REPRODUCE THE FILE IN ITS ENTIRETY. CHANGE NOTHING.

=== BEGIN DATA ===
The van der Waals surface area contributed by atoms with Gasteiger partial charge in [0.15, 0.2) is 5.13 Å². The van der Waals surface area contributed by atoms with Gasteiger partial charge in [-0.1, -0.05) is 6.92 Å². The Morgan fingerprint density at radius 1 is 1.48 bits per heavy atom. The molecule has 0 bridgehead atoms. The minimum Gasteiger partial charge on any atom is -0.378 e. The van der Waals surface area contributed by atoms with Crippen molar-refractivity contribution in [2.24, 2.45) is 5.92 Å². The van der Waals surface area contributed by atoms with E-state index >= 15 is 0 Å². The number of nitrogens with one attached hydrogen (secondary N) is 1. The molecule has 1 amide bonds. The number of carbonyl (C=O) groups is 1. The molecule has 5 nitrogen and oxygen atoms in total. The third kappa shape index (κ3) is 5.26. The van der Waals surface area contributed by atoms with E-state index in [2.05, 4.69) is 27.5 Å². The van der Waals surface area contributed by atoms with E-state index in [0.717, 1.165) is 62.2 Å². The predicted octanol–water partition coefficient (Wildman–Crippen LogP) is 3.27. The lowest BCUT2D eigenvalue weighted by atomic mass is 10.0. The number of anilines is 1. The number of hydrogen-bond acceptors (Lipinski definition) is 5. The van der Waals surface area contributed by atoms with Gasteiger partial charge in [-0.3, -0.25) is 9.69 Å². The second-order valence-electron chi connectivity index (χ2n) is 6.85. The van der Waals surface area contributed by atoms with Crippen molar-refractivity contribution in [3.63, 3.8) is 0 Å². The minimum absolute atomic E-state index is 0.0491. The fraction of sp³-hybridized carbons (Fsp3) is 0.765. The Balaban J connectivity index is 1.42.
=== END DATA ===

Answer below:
The van der Waals surface area contributed by atoms with Gasteiger partial charge in [0.15, 0.2) is 5.13 Å². The van der Waals surface area contributed by atoms with Gasteiger partial charge in [-0.1, -0.05) is 6.92 Å². The Morgan fingerprint density at radius 1 is 1.48 bits per heavy atom. The molecule has 0 bridgehead atoms. The minimum Gasteiger partial charge on any atom is -0.378 e. The van der Waals surface area contributed by atoms with Crippen molar-refractivity contribution in [2.24, 2.45) is 5.92 Å². The van der Waals surface area contributed by atoms with E-state index >= 15 is 0 Å². The number of nitrogens with one attached hydrogen (secondary N) is 1. The molecule has 1 amide bonds. The number of carbonyl (C=O) groups is 1. The molecule has 5 nitrogen and oxygen atoms in total. The third kappa shape index (κ3) is 5.26. The van der Waals surface area contributed by atoms with E-state index in [2.05, 4.69) is 27.5 Å². The van der Waals surface area contributed by atoms with E-state index in [0.717, 1.165) is 62.2 Å². The predicted octanol–water partition coefficient (Wildman–Crippen LogP) is 3.27. The lowest BCUT2D eigenvalue weighted by atomic mass is 10.0. The number of anilines is 1. The number of hydrogen-bond acceptors (Lipinski definition) is 5. The van der Waals surface area contributed by atoms with Gasteiger partial charge in [-0.3, -0.25) is 9.69 Å². The second-order valence-electron chi connectivity index (χ2n) is 6.85. The van der Waals surface area contributed by atoms with Crippen molar-refractivity contribution in [3.63, 3.8) is 0 Å². The minimum absolute atomic E-state index is 0.0491. The fraction of sp³-hybridized carbons (Fsp3) is 0.765. The Balaban J connectivity index is 1.42.